sábado, 17 de junio de 2017

Once upon a time, there was a land in of pure and perfect proportion.

Teaching Truth-and Goodness and Beauty
by Lindsey Brigham

Once upon a time, there was a land in of pure and perfect proportion. Unlike our cities, in which highways and buildings and rivers and trees often tumble over one another in unsightly haphazardom, this land boasted hill folding into hill, building rising from building, and streets and rivers flowing in elegant curves, wherever the eye could see. But, strangely, this graceful land lacked any trace of color, sound, or scent; no music, no laughter, no gardens, no paintings, no feasts filled its symmetric architecture. Would such a land be habitable?

Classical curriculums, or perhaps the communities that use them, often emphasize classical education’s effectiveness in teaching truth. Logic programs are presented as apologetics courses or as intellectual armor against future erroneous professors; rhetoric programs become classical-styled Evangelism Explosion classes, designed to get the gospel truth out as efficiently as possible. Philosophy classes pit true and false worldviews against one another, and history curricula advertise their intent to tell thefull story, what really happened, unlike public school textbooks that water down, excerpt, or otherwise rewrite the record. As one popular textbook’s title affirms, classical education aims to give students the “total truth.”

But to teach truth alone is to usher students into a world of firm foundations, pure proportion, and stately symmetry with no color or sound or scent—the world of the fable above. This world lacks all that makes the truth homey and habitable, lovely and lovable; little wonder that students tire of it, poke fun at it, seek to move out of it. It cannot be home for their souls, for it lacks goodness and beauty.

Contrast this with the original “classical education” of the medieval university. For the medievals, the trivium and quadrivium of the curriculum reflected the order and harmony of the universe itself, with all its singing spheres, and this in turn reflected the order and harmony of the nature of God. Their writings exude a passionate conviction, not only of the truth of these ideas, but also of their beauty; and, paradoxically, it is the beauty that still captivates modern readers for whom the Ptolemaic system is not the best expression of truth. Think even of their gorgeously illuminated texts, and the witness they are to the conviction of truth's beauty.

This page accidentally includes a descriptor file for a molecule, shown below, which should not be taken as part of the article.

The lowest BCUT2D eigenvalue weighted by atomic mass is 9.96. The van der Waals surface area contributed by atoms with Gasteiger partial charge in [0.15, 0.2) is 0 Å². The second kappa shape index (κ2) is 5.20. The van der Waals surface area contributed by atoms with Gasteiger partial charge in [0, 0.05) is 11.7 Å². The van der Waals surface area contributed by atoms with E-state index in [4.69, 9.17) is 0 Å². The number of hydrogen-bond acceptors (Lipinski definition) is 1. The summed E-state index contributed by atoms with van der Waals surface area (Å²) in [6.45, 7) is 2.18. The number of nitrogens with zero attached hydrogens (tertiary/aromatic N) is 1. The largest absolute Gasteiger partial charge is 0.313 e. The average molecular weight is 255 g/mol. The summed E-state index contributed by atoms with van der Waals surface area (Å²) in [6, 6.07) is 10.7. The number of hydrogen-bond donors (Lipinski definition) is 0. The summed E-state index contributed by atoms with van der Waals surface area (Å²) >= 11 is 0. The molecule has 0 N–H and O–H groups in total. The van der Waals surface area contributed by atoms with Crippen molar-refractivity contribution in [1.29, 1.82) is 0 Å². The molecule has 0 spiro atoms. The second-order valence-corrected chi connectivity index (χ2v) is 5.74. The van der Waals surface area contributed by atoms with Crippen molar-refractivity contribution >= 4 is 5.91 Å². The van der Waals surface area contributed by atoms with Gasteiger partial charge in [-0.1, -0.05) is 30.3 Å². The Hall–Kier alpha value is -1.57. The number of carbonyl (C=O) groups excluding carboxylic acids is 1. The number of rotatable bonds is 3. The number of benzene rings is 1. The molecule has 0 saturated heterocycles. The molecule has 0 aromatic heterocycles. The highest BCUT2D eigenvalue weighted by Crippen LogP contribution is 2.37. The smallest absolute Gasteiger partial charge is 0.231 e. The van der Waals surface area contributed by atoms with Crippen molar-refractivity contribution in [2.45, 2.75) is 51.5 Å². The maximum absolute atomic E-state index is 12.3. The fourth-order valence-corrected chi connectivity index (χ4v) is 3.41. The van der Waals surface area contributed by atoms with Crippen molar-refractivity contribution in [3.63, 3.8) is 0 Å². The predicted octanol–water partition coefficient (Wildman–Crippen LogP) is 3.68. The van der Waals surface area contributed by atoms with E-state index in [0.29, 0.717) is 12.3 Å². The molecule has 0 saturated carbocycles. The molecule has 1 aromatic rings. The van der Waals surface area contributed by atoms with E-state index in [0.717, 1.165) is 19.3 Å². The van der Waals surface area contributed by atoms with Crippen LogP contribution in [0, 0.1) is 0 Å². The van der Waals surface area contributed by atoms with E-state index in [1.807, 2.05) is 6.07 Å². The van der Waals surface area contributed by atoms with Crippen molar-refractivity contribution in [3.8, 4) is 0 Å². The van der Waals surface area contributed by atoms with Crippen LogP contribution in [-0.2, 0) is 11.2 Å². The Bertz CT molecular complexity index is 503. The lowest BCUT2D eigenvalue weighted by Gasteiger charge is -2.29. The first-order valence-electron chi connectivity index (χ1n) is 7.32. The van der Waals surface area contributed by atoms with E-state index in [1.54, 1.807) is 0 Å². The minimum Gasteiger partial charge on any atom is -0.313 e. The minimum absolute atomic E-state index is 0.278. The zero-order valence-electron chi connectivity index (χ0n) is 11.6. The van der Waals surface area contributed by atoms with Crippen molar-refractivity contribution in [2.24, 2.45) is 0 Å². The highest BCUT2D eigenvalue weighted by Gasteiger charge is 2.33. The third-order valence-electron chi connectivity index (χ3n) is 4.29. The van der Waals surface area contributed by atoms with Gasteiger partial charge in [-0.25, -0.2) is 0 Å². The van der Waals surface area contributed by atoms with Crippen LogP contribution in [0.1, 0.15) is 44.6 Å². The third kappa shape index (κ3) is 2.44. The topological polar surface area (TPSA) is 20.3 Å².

By contrast, I have seen my students struggle to feel the conviction of beauty in their beliefs, especially over time. Though their initial encounter with worldview, logic, apologetics, and such studies often excites them tremendously, by junior and senior year, or later in college or life, this zeal often cools into a polite respect or even a slight embarrassment. I notice it occasionally in literature class when our discussion builds towards recognizing Christ and Christianity as the resolution of a dilemma—Trinitarian providence as the resolution to the problem of Oedipean fate, or Jesus’ resurrection as the resolution to all the incomplete “resurrections” in Tale of Two Cities. Not all the time, but sometimes, students feel sheepish about what they perceive as a true but trite “Sunday school answer” rather than as a true and beautiful fulfillment. They don’t question the truth that, as they’d say, “Jesus is the answer”; but they doubt the beauty of it. And I fear that, someday, that doubt will erode their belief in the truth, as well.

Thus, a great challenge and joy of classical pedagogy is the striving to orient our teaching around all three transcendentals—truth and goodness andbeauty—daily discovering the ways that they ground and enrich one another, while arousing and directing our desires.


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